By the end of August, five voices familiar to us all signed off from KCG-711 for good. The five veteran Central Communications dispatchers, Brian Esposito, Chris Jones, Michelle (Martini) Lee, Bob Sjogren and Kirk Trofatter, all availed themselves of the retirement incentive offered by the town to more senior employees.
Dispatcher Brian Esposito, who frequently used the term "Fire Dispatcher" instead of "Central" while communicating with us, was the most senior of the five dispatcher retirees. Brian's first day on the job was Monday, August 16, 1982. He was also the last of the five to leave on the final day of August, which is when he treated the website to a glimpse at the new Central Communications located in the new wing of the old town hall building.
The HFRA wishes all five retired dispatchers a very long, happy and healthy retirement ("10-2").
Dispatcher Brian Esposito - Last Shift
CLICK on any of the five photos to enlarge.
Only Two Hours to Go!
Fellow Retiree Bob Sjogren with Brian
This status board is the 21st century descendant of the ancient magnetic labels.
Just in case! The original running card file, placed in service in November 1981, is still available as an emergency back-up.
CLICK to enlarge
May 1, 1976
This roster came out as the nation was celebrating the United States Bicentennial. No personnel were retired or hired since the previous roster, although a few officers and firefighters were transferred. The primary significance of this roster isthe reassignment to Station 5 of two firefighters from each platoon to man Truck 1, which had been assigned to Station 2 since it was delivered in December 1958. The move was made possible by the construction of a new annex to Station 5, completed the previous September, and the purchase and delivery of a new Rescue 2, which was assigned to the same Station 2 bay vacated by Truck 1 on April 9, 1976.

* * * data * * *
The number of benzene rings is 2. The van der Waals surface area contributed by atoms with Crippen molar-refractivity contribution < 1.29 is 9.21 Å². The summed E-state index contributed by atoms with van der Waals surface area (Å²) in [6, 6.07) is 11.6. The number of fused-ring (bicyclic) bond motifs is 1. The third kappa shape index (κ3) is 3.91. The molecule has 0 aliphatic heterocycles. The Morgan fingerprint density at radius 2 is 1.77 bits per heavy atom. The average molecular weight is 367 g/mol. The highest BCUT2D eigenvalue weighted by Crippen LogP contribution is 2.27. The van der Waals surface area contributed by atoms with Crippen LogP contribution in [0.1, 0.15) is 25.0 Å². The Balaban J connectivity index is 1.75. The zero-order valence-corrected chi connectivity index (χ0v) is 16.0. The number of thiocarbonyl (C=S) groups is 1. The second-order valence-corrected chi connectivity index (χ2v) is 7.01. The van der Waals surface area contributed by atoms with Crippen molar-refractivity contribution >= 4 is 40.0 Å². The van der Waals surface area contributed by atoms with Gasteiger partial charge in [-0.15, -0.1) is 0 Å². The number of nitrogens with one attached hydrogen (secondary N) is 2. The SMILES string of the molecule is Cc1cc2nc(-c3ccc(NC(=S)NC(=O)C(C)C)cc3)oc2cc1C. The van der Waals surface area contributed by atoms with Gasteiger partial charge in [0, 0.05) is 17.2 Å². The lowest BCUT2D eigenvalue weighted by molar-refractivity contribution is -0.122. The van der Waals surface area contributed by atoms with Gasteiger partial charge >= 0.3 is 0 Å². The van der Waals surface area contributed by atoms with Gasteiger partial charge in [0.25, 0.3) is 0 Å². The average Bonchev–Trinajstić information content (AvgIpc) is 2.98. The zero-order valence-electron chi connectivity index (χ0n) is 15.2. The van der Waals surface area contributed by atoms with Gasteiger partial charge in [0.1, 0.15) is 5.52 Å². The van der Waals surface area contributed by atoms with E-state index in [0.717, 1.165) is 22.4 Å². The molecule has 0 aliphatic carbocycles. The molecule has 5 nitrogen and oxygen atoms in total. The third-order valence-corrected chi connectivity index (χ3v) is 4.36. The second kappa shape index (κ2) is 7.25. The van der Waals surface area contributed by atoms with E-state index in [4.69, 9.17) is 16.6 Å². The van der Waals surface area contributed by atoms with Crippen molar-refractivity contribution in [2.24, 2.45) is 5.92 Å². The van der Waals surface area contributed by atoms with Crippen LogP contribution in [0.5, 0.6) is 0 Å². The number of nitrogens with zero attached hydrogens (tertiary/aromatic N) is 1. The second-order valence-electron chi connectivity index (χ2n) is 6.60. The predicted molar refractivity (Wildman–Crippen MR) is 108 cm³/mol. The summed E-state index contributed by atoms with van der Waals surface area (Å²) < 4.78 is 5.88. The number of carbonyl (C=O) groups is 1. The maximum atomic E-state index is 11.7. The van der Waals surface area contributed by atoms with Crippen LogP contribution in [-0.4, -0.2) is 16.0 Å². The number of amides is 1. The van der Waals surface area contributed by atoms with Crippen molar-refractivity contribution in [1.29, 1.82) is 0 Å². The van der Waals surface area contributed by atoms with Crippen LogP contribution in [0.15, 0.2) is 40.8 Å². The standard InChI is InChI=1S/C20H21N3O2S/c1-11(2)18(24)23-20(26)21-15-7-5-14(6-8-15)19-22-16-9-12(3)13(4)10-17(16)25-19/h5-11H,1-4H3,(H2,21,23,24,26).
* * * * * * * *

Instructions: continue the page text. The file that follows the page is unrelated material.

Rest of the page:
Truck 1 Goes to Mt. Carmel
Above - A beautifully restored 1923 Seagrave pumper, owned and operated by Mr. William Garrett of Plainfield, New Jersey, was the featured apparatus at the 41st Annual Engine 260 Muster last Saturday at Eisenhower Park in Milford.
Below - Posing on the ramp of old Station 3 on Putnam Avenue, Firefighters Joseph Hromadka (standing) and Ed Kromer (at the wheel), are pictured in this 1939 photo of the 1919 Seagrave 750 GPM. The pumper was purchased in June 1919 for $12.500 for the Humphrey Volunteer Fire Assn. on Circular Avenue. This was the first motorized apparatus purchased by the town for one of its volunteer companies. The balloon tires replaced the original solid rubber tires in 1925. Because of the odd way the truck is parked on the ramp, the solid front axle conforms to the contour of the driveway apron in such a way that the right front wheel is very close to the fender.
This is the only known photo of this piece of apparatus. Unlike most retired Hamden apparatus, which were either traded in or junked, there is no record of when or how this pumper was disposed. We do recall that it was stored for a time at Mt. Carmel in the late 1950s, easily recognized by the fact that it was righthand drive with chain drive. Any other photos of this (or others) out there?
Hamden's 1919 Seagrave 750
Hamden Then - But Where?
Courtesy of the Hamden Historical Society, this 1948 Hamden Chronicle photo is of a new business that is still operating here, although by another name. Any ideas?